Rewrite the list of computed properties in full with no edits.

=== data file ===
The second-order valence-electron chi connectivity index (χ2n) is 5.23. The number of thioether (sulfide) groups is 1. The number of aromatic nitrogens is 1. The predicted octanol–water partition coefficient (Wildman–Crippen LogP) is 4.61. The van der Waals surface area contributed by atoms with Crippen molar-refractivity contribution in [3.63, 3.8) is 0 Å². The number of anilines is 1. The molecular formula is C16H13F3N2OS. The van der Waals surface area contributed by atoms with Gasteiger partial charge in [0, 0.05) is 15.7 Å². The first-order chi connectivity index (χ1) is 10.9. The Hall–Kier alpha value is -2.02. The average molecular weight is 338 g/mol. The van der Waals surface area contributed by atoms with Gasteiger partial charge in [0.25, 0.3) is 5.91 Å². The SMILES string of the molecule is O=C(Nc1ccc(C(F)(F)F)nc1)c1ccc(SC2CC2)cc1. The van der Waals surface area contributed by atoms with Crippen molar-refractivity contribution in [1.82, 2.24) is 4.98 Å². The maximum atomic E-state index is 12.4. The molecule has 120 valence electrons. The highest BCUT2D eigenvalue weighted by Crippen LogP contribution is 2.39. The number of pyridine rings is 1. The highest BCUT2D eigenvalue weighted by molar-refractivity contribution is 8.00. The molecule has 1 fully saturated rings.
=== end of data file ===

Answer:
The second-order valence-electron chi connectivity index (χ2n) is 5.23. The number of thioether (sulfide) groups is 1. The number of aromatic nitrogens is 1. The predicted octanol–water partition coefficient (Wildman–Crippen LogP) is 4.61. The van der Waals surface area contributed by atoms with Crippen molar-refractivity contribution in [3.63, 3.8) is 0 Å². The number of anilines is 1. The molecular formula is C16H13F3N2OS. The van der Waals surface area contributed by atoms with Gasteiger partial charge in [0, 0.05) is 15.7 Å². The first-order chi connectivity index (χ1) is 10.9. The Hall–Kier alpha value is -2.02. The average molecular weight is 338 g/mol. The van der Waals surface area contributed by atoms with Gasteiger partial charge in [0.25, 0.3) is 5.91 Å². The SMILES string of the molecule is O=C(Nc1ccc(C(F)(F)F)nc1)c1ccc(SC2CC2)cc1. The van der Waals surface area contributed by atoms with Crippen molar-refractivity contribution in [1.82, 2.24) is 4.98 Å². The maximum atomic E-state index is 12.4. The molecule has 120 valence electrons. The highest BCUT2D eigenvalue weighted by Crippen LogP contribution is 2.39. The number of pyridine rings is 1. The highest BCUT2D eigenvalue weighted by molar-refractivity contribution is 8.00. The molecule has 1 fully saturated rings.